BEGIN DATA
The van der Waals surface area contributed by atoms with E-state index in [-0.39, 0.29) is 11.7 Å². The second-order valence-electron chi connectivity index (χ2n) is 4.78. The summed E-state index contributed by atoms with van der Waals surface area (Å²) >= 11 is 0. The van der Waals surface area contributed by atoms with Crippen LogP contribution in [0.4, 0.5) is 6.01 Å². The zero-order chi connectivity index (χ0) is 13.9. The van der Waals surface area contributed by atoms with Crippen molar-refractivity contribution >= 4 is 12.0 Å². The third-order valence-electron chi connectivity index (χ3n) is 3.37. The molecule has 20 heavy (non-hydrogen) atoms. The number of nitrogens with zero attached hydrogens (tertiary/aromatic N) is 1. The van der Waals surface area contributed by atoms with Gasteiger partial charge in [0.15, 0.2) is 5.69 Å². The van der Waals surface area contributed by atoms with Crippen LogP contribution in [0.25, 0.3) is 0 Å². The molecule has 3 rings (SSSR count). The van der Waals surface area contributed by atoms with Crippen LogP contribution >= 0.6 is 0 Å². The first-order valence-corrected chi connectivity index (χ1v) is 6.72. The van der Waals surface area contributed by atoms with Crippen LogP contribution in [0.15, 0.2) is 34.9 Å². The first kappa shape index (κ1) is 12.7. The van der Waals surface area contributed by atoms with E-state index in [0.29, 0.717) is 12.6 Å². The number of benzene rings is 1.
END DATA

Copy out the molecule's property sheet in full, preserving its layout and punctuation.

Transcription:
The van der Waals surface area contributed by atoms with E-state index in [-0.39, 0.29) is 11.7 Å². The second-order valence-electron chi connectivity index (χ2n) is 4.78. The summed E-state index contributed by atoms with van der Waals surface area (Å²) >= 11 is 0. The van der Waals surface area contributed by atoms with Crippen LogP contribution in [0.4, 0.5) is 6.01 Å². The zero-order chi connectivity index (χ0) is 13.9. The van der Waals surface area contributed by atoms with Crippen molar-refractivity contribution >= 4 is 12.0 Å². The third-order valence-electron chi connectivity index (χ3n) is 3.37. The molecule has 20 heavy (non-hydrogen) atoms. The number of nitrogens with zero attached hydrogens (tertiary/aromatic N) is 1. The van der Waals surface area contributed by atoms with Gasteiger partial charge in [0.15, 0.2) is 5.69 Å². The van der Waals surface area contributed by atoms with Crippen LogP contribution in [0.25, 0.3) is 0 Å². The molecule has 3 rings (SSSR count). The van der Waals surface area contributed by atoms with Crippen LogP contribution >= 0.6 is 0 Å². The first-order valence-corrected chi connectivity index (χ1v) is 6.72. The van der Waals surface area contributed by atoms with Crippen LogP contribution in [0.15, 0.2) is 34.9 Å². The first kappa shape index (κ1) is 12.7. The van der Waals surface area contributed by atoms with E-state index in [0.29, 0.717) is 12.6 Å². The number of benzene rings is 1.